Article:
Sexual preferences and celebrity pressure prompt all time rise in caesarean births in Brazil.
Brazil is in the throes of a “caesarean epidemic”. The number of babies being born following a caesarean section is at an all time high of 52% – an average based on 40% of state hospital patients and 84% of private ones undergoing the procedure.
Why? Well, sex. “The Brazilian woman is concerned with her sexuality and fears that giving birth will alter the perineum, which is a myth,” the director of the Brazilian Federation of Gynaecological Associations, Vera Fonseca, said.
In the UK, caesareans were always a clinical decision until the law changed in 2013 and patients were allowed to decide whether or not they wanted one.
The rate has crept up – not as dramatically as it has in Brazil – by 0.5% in 2013, with 25.5% of British babies now born following the op.
GP Dr Arun Ghosh, from the Liverpool Spire One clinic, told me: “There’s definitely an element of the ‘too posh to push’ factor coming through. People see it as a bit of a ‘ designer’ choice. But when it comes to your sex life, they’re not always a good choice – in fact, although you’ll retain vaginal tightness, which is great for your partner, there’s nothing about the procedure which is great for you.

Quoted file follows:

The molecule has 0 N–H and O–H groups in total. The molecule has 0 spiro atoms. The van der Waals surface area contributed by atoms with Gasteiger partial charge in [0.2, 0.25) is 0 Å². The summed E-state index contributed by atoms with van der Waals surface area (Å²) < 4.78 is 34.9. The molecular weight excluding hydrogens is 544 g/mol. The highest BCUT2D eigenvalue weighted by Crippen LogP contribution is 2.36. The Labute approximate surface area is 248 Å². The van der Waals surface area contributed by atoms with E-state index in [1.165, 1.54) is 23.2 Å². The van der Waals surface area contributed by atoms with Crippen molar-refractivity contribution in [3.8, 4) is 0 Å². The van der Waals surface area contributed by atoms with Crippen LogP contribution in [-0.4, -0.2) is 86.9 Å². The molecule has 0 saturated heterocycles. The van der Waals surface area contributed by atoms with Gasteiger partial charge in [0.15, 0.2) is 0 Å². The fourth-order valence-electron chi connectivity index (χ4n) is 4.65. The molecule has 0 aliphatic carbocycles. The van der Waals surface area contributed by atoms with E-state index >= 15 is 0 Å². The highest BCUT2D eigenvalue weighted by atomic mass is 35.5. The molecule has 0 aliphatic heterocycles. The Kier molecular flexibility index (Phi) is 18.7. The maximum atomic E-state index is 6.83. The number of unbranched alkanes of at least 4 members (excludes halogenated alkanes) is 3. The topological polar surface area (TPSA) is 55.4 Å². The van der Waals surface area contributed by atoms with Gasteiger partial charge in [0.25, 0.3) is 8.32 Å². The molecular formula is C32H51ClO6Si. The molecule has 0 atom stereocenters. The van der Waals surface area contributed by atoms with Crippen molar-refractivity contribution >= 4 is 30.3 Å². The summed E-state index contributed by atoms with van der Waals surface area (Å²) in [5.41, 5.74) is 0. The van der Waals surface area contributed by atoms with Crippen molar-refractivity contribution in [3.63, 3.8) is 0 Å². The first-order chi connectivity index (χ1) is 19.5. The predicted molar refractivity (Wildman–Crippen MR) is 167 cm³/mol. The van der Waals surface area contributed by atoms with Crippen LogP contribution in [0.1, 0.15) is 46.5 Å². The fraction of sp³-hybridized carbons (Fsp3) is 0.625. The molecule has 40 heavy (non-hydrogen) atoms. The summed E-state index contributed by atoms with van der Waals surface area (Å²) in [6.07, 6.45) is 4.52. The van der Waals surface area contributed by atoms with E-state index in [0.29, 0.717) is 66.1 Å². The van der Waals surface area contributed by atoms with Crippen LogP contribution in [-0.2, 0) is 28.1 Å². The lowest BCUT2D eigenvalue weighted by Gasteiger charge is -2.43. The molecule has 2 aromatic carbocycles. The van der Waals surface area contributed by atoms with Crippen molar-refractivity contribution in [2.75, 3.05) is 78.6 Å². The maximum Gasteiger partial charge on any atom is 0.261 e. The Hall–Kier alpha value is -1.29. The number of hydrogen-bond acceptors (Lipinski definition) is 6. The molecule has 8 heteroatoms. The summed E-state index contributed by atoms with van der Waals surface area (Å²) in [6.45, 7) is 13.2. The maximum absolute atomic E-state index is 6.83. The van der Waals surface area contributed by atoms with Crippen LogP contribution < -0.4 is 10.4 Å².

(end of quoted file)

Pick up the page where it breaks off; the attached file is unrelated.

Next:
“Caesarean sections can actually make vaginal intercourse more painful. There’s a greater risk of surgical scarring around your uterus, and you’re much more vulnerable to infection. There’s also the hormone issue to consider.
– Daisy Buchanan
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